Chasing The Troll

The BBC wets its knickers about trolling on the Internet. A snippet of video from Panorama, dramatically titled “Panorama Confronts an Internet Troll” (oooer!) gives us an insight. Apparently someone called Cher (not the Cher) has been subjected to online bullying and is now afraid.

Okay, so I understand what it’s like to be on the receiving end of bullying –  not the trolling on the interwebs, the real thing. My schooldays were made a misery by bullies until I learned to fight back. The Internet bully is rather more easily dismissed. It can be as simple as switching off your computer.

For those who administer sites such as this one, dealing with trolls is so simple even the BBC journalists could manage it. You don’t engage with these people, you simply delete the comments and ban them from making more. Believe me, the average troll grows weary of this pretty quickly. One who thought he would try it on over at mine a few weeks back gave up after about half a dozen comments simply disappeared into the ether.

Chasing them through the streets of Cardiff accusing them of being offensive isn’t the way to do it, really it isn’t. Indeed, I found myself wishing the troll would simply tell them to fuck off back to Salford. After all, as he pointed out, what he is doing isn’t illegal. Yet.

And we pay for this cack.

12 comments for “Chasing The Troll

  1. February 7, 2012 at 1:52 pm

    The Internet bully is rather more easily dismissed. It can be as simple as switching off your computer.

    Yes but then he tries other means – he contacts people on your blogrolls [I know you don’t run them, LR], he flags your blogs, does all manner of things and the biggy – he never, ever stops. He’s like T1000.

    I think if we politically blog and we make strong statements, there are those who will never accept that and dedicate themselves to bringing you down. Sure you can switch off your computer but when you come back to it – because you will – then you see the fox has been in the chickenyard.

    Since adopting your spamblocker, it’s been great at my place and our techie has OoL running well but they can still hack at a later stage and the ante is being upped all the time. As we are read and listened to more, so that will increase.

    Just goes with the territory really and the old adage about heat and kitchens really does apply in political blogging. I’ve been treated well by Iain Dale [just a name off the top of my head] but I always thought him a bit brittle for a fearless blogger – he really got sucked in a couple of times.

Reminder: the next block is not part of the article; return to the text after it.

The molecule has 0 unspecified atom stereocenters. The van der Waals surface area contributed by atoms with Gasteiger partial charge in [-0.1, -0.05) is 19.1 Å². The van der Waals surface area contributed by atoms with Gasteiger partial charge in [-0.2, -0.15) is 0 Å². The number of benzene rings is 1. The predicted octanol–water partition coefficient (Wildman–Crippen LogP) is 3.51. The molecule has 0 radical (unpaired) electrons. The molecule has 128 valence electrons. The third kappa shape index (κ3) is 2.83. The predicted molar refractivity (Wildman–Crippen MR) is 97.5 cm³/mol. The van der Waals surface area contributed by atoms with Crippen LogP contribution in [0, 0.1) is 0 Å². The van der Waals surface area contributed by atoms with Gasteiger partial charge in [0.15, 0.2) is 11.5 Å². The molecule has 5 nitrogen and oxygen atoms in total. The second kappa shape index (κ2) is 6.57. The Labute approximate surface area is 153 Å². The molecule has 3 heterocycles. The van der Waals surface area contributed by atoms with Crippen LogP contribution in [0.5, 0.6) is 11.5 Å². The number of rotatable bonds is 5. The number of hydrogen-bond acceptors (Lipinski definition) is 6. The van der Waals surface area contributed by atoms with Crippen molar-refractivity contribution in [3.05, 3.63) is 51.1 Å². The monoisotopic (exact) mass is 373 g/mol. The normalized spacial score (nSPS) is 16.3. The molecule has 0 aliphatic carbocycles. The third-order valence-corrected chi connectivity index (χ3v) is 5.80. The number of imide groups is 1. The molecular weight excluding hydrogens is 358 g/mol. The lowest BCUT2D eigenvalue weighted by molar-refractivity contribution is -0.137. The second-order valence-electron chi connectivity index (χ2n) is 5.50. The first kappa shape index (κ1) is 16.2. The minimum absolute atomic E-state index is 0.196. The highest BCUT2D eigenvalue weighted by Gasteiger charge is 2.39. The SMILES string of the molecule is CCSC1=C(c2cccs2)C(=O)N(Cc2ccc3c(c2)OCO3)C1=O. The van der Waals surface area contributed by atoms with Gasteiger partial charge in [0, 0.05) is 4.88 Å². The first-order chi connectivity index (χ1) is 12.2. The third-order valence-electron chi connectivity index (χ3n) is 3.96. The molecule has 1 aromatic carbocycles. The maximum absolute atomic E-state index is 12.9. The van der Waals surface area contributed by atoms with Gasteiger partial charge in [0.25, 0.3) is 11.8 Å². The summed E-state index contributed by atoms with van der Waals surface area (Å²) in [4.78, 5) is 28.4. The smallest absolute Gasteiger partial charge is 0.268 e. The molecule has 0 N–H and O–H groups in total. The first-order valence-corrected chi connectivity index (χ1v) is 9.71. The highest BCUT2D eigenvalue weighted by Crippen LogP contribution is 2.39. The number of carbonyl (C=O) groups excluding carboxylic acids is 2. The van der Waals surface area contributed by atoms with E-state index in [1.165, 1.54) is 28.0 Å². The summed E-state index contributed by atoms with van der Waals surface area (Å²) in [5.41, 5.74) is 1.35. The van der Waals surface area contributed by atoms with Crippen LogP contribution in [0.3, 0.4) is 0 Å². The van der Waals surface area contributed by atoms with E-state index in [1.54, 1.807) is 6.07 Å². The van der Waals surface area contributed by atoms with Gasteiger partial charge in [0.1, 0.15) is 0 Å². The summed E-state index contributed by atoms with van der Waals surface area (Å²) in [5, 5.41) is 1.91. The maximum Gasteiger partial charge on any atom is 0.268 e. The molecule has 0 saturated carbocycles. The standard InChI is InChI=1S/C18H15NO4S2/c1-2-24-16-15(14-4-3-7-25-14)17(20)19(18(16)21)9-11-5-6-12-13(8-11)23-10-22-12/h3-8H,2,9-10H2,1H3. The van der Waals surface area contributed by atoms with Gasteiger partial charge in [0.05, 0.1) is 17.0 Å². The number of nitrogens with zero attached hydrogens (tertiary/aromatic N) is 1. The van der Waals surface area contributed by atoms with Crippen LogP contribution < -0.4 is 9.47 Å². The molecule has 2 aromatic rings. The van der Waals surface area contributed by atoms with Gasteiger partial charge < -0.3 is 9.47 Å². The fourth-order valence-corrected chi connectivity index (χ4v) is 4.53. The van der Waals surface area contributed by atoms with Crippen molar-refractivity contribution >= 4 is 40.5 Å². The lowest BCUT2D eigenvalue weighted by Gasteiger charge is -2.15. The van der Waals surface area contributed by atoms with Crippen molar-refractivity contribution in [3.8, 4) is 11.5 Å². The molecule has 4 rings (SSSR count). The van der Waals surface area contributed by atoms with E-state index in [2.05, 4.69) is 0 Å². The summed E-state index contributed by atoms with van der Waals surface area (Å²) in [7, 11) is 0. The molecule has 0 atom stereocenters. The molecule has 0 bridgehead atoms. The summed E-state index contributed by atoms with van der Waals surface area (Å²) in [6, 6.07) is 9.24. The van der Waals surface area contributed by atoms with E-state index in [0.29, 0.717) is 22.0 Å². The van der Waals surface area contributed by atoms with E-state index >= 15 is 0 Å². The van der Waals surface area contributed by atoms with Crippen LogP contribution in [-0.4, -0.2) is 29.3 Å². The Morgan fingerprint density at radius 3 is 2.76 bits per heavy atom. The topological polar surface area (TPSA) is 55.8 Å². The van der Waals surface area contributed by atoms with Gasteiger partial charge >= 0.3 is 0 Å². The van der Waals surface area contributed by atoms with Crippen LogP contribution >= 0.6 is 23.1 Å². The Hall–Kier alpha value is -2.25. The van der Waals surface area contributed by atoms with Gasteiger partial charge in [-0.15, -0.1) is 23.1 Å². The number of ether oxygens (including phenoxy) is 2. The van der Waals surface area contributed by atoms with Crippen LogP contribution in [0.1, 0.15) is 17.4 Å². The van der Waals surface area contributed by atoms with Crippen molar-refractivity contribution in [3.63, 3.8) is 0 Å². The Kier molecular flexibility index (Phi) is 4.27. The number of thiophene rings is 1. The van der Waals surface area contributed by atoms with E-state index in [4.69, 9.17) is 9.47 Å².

Suppose what I’m saying is never let em see you bleed.

    • February 7, 2012 at 3:38 pm

      I do have a blogroll, it’s just not very big πŸ˜‰

      That said, the basic principle applies – don’t engage, delete and ban. If they contact people on the blogroll, let those people know what is going on and let them manage it as they see fit.

      I guess I’ve been fairly fortunate in that on the occasions when I’ve had these people come by, my method has seen them off fairly easily.

      • February 7, 2012 at 4:16 pm

        I agree – don’t engage. It isn’t worthwhile and from the troll’s point of view isn’t meant to be.

  2. February 7, 2012 at 4:57 pm

    I found alternately poking fun at everything trolls write ‘Has da nasty man made oo cross den diddums – bless’ works quite well, then deleting after a couple of days. Refusing to engage and watching them make a total prick of themselves in the comments can also be interesting.

    As for chasing one down the street to ‘confront’ them? Why? They’re sad, pointless little attention junkies. It only panders to them.

    • February 7, 2012 at 5:26 pm

      It only panders to them.

      Precisely. And telling someone who clearly doesn’t give a flying fig that what they said was offensive, as if that matters, is just making a dick of yourself in public.

  3. Jonathan Miller
    February 7, 2012 at 7:02 pm

    I am reminded of Mr Worstall and his ‘ragging on Ritchie’.
    Is that trolling, or legitimate criticism? I reckon the latter, but the retired accountant thinks it is trolling.

    • February 7, 2012 at 10:13 pm

      Tim’s ragging may be seen as trolling, however, his points are valid and his arguments rational. The very opposite of trolling.

    • February 8, 2012 at 7:08 am

      Verging on flaming, possibly, but certainly not trolling. At least I don’t think so, but maybe the two things are starting to become synonymous. The MSM seem to treat them as the same thing.

      • February 8, 2012 at 10:02 am

        The MSM tend to treat vigorous disagreement – particularly if it is right wing – as trolling.

        • February 8, 2012 at 10:25 am

          Yeah, that’s how it is, but I don’t understand why when flaming was a perfectly good term for vociferous disagreement that includes some name calling. If I call someone at the BBC a feckless lefty softcock I’m not trolling for a reaction, I flaming him for being a softcock. And a lefty. And useless.

          • February 8, 2012 at 5:44 pm

            Because, by and large, the MSM consists of ignorant twats who cannot be bothered to do even the most basic of research, always going for the easy option?

  4. sovereigntea
    February 11, 2012 at 5:58 pm

    The BBC and other MSM have been promoting the issue of online bullying / trolling with increasing frequency. Might they be creating the pretext for further regulation and monitoring or even to introduce some inept identity verification system that we will be forced to work around and nullify.

    The solution if that is really what they seek is blatantly obvious and already within the users capability either block the bullies ignore them or just log off.

    As ever a non problem looking for a solution. The viewers will fall for it time and time again baa baaa baaaa

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